Despite what is now becoming a persistent pressure on the state and federal governments to properly assess the cumulative effects of the sulphur and nitrogen emissions from the LNG plant, this research has only just begun and has already been criticised for failing to deal explicitly with the question of the effects of the emissions on the rock surfaces. It is one thing to say that the air is cleaner there than it is in the capital cities but what is its effect on the rock surfaces, since it is the colour contrast between the patina and the engraving which gives the carvings their distinctive character?
The most recent assault on the rock art—it does not stop—occurred during the construction by one of the Western Australian departments of an infrastructure corridor to facilitate further industrial development on the Burrup Peninsula. It goes ahead every day, sadly. Every day many of the petroglyphs are exposed to possible theft and to vandalism, because there is still no proper management at the site: access to the site is not managed and there is no surveillance to prevent further desecration of the site. The local chamber of commerce and industry is deeply disturbed by these facts.
There have been a number of partial surveys of this matchless site. In fact, a lot of them were undertaken as part of the development approval process—so with the interests of the companies rather than heritage protection in mind. The site has never been the subject of a comprehensive inventory or analysis; it is long overdue. As a result, there is no generally accepted framework for understanding the various locations and cultural elements within the site. We know bits and pieces about it because of the work of some very dedicated people. Nor has a heritage management plan of any kind been devised; indeed the site is now plagued by a proliferation of plans and a lack of overall coordination between local, state and national governments, between industry and Indigenous interests and between tourism and heritage protection.
To add insult to injury, the recently released Western Australian Department of Conservation and Land management plan for tourism and visitor facilities on the Burrup Peninsula Conservation Reserve shows what I have to describe as a truly astounding disregard for even the most basic cultural heritage management principles. It is not as if we do not have those principles. The plan contains no reference, for example, to either the Burra Charter or the ICOMOS code of ethics, which should govern such plans if we are serious about heritage protection in Australia. The proposal would allow camping on previously inaccessible sites; the construction of visitor facilities, which would ruin the integrity and ambience of the site; and uncontrolled visitation to areas which should be protected. All of these things point to a failure to understand the responsibilities of heritage protection, let alone the significance of the site.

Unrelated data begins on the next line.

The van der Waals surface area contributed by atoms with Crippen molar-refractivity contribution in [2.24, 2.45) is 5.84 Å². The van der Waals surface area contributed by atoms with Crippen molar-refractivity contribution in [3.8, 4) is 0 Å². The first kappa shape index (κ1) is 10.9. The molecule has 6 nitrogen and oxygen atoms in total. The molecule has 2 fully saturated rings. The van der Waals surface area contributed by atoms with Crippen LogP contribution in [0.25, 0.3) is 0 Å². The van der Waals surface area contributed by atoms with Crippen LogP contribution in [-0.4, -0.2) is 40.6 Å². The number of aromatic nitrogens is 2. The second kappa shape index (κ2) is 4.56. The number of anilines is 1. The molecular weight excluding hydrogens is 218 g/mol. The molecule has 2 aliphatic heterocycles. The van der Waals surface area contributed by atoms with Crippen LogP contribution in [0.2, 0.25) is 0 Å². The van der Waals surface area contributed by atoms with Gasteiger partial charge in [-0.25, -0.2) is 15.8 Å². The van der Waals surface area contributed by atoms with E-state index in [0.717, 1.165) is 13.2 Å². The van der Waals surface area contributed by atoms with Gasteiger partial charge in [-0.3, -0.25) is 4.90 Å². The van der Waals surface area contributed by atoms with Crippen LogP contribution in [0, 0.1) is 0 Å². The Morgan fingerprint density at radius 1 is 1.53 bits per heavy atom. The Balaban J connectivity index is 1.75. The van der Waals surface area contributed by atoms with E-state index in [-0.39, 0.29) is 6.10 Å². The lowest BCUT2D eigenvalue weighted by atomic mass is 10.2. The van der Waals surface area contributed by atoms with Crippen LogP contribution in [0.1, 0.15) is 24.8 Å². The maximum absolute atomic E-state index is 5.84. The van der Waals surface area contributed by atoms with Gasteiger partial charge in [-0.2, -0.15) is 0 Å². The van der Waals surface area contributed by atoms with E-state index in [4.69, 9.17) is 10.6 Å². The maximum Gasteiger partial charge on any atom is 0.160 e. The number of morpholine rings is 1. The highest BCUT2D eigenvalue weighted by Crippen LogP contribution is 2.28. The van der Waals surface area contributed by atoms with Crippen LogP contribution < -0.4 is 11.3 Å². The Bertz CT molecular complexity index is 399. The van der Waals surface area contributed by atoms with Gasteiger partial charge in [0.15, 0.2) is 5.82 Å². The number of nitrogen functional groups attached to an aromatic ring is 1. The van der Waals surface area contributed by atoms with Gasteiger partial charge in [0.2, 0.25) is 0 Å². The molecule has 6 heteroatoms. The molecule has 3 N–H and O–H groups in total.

These omissions are not unique. The numerous government reports and management strategies all share a surprising lack of understanding of, and concern about, the heritage and scientific value of the area and the question of cultural resource management more generally. Successive governments—and I was Premier for a time so I include my own—have failed to appreciate the global significance of the site. Indeed, I am sad to say that the current government opposes heritage listing of ‘all or any part’ of the Burrup Peninsula because of ‘potentially grave consequences’ for the resources sector—not to mention the potentially grave consequences for our heritage, for Indigenous heritage and for global heritage.
This evening I have heard of a report—which I hope is correct, but I am not sure of its significance—that Woodside is now prepared to endorse the heritage listing of this site. I will wait with interest to see whether there is some trade-off expected by the corporation. Perhaps I should not be so cynical, but 40 years of neglect tends to breed that. Although lip-service is sometimes paid in government documents to the site’s heritage significance, it has not been matched by any serious attempts to reconcile the conflicts between industrial development and this priceless site. It is really a matter of carving out increasingly large segments of it. Cultural resource management seems to be a foreign country both to the bureaucrats and to their ministers.
As if these problems were not grave enough in the history of the site, Woodside, as I have indicated, now propose further destruction of the site to accommodate a new LNG plant, a wharf and storage facilities—Pluto A and B. They have promised—and I was briefed by them recently—not to destroy more than 10 per cent of the rock art on top of the probably 30 per cent or so that may have already been destroyed or set aside for industrial development. It is as if this is a series of unrelated elements and you can just pull bits of it out. But much more of the rock art will be stranded, even with their proposition in the moonscape that is an LNG plant. It is not a friendly place to heritage of this kind. Tragically, the state minister for Indigenous affairs has already given her approval for the company to destroy or move the ancient rock art, which will affect up to 150 rock art panels.